Nonetheless, when I finally read the letter through, I was entirely fascinated. Most of the characters in it were referred to only by initials, but the network described—of gay men all busily intriguing for high office in the Vatican—stretched from Rome to Vienna to Berlin. I was possessed by the need to discover whom these initials belonged to and, above all, who had written the letter. Over the course of a fortnight, and with the invaluable help of a friend, a former British intelligence officer well-versed in German Catholic affairs, I unpicked the skein of pseudonyms until I tracked the author down to the cathedral of a small city in Bavaria, where he had been exiled after his diplomatic career had ended for alleged sexual indiscretions.
I flew to Munich, hired a car, and, accompanied by the Berlin correspondent, met the sleek and stately cleric in his chapter house.
We introduced ourselves and asked him straight out if he had written the letter. An innocent man would have replied, “What letter?” This man just looked at us through his steel-framed spectacles. A flicker of surprise jumped across his face, and then he smiled. He said, still smiling, that he had no idea what we were talking about and that journalists from respectable newspapers didn’t do this kind of thing.
Then he shut the door and retired within. The story was dead, as he knew it would be.
Viganò’s letter differs from the one I received in that neither its author nor its subjects are anonymous. It is also aimed directly at the pope, rather than appealing to him against the misdeeds of his subordinates. But the tone of a mafioso shocked—shocked!—to discover that there are bodies buried in the foundations of a bridge he has been trying to sell is very much the same. The Vatican’s ambassador—a papal nuncio—will have been present at many of the burials because his job is twofold. He is not just a representative of the Vatican to the host country but also to the host church, where he acts as a political commissar and alternative source of information to the Vatican for the local bishops.
What gives the Viganò letter its force is the enormous tension in the U.S. Catholic Church that started under Pope John Paul II and has widened ever since. The roots of that potential schism go back at least as far as the reforms of the Second Vatican Council in the early 1960s, which broke up the fortifications of the Counter-Reformation church, which had endured since the 17th century. Latin in the Mass was out; the church’s traditional anti-Semitism was purged; nuns shook off their habits; a thousand flowers were set to bloom. Some turned out to be weeds: The plurality of child abuse cases later identified were perpetrated in the 1970s by priests born in the 1940s who lost their moral compass in the sudden storm of freedom.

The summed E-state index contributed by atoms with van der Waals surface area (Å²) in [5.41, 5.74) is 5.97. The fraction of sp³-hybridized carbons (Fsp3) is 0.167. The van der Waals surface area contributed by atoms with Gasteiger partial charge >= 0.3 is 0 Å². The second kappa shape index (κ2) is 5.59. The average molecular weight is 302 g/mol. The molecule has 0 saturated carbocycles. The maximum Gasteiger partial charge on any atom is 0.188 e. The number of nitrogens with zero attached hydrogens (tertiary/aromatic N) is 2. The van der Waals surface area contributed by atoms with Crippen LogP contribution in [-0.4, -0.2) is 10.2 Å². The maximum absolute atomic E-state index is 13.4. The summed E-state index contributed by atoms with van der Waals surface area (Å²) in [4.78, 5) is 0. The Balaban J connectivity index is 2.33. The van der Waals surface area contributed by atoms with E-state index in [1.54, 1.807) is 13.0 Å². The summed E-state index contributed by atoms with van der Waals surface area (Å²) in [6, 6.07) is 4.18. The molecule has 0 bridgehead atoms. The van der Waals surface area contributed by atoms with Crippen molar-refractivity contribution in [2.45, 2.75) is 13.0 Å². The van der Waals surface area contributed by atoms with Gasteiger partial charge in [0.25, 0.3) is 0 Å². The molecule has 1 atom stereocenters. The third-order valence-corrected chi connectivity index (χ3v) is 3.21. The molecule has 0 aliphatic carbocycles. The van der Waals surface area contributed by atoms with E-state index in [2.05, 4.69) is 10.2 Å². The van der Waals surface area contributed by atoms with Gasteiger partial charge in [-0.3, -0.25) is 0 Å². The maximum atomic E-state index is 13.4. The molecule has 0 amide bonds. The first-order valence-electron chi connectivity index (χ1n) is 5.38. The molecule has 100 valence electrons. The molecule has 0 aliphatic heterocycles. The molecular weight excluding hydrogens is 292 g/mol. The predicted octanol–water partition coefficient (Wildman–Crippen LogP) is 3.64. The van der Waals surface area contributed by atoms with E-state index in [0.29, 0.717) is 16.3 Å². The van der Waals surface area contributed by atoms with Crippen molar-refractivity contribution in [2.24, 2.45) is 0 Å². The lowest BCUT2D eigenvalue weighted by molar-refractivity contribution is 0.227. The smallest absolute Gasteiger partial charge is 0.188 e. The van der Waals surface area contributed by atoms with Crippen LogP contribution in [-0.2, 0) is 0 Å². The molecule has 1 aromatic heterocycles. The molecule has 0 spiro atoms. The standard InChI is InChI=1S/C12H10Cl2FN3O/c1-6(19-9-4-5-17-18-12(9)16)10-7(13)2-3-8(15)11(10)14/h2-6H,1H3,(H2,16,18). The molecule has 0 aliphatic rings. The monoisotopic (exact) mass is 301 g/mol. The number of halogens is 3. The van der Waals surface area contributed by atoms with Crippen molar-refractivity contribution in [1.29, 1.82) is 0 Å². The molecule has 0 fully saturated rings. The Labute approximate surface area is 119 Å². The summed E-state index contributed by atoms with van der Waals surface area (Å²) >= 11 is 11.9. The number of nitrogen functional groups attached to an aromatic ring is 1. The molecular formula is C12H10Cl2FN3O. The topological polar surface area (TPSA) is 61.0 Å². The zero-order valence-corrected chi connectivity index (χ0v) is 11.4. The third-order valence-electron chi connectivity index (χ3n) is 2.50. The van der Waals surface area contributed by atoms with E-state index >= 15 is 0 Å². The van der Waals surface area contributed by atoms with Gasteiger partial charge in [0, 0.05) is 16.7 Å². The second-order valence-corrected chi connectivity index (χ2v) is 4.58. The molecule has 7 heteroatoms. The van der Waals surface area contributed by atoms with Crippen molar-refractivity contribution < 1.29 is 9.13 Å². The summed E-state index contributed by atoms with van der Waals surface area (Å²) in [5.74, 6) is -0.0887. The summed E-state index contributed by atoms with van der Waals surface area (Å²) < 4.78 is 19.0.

Some people, predominantly intellectuals who had joined the church precisely because it stood against the modern world, were aghast at these developments. For them, the election of John Paul was literally a godsend. He restored church discipline and maintained a fiercely anti-communist position. In Latin America, he moved the church away from its alliance with left-wingers—or tried to. In the United States, he was enthusiastically supported by neoconservative intellectuals, including many of the most influential converts from Protestantism.
But John Paul had a very poor record on sexual abuse, as has become apparent in recent years. He protected and indeed encouraged the charismatic Mexican priest Marcial Maciel, who was a brilliant fundraiser. In the United States, he promoted another charismatic fundraiser and promoter of vocations, “Uncle Ted” McCarrick, to be a cardinal and archbishop of Washington. We learned from Viganò’s letter that the then-nuncio had warned Rome against promoting him in 2000 but was overruled. It now seems that McCarrick was widely known to be gay and believed to be only intermittently celibate, but his activities were not thought to be criminal. And once he had been promoted, any public punishment would have been an occasion of scandal and a huge blow to the reputation of the pope who had promoted him.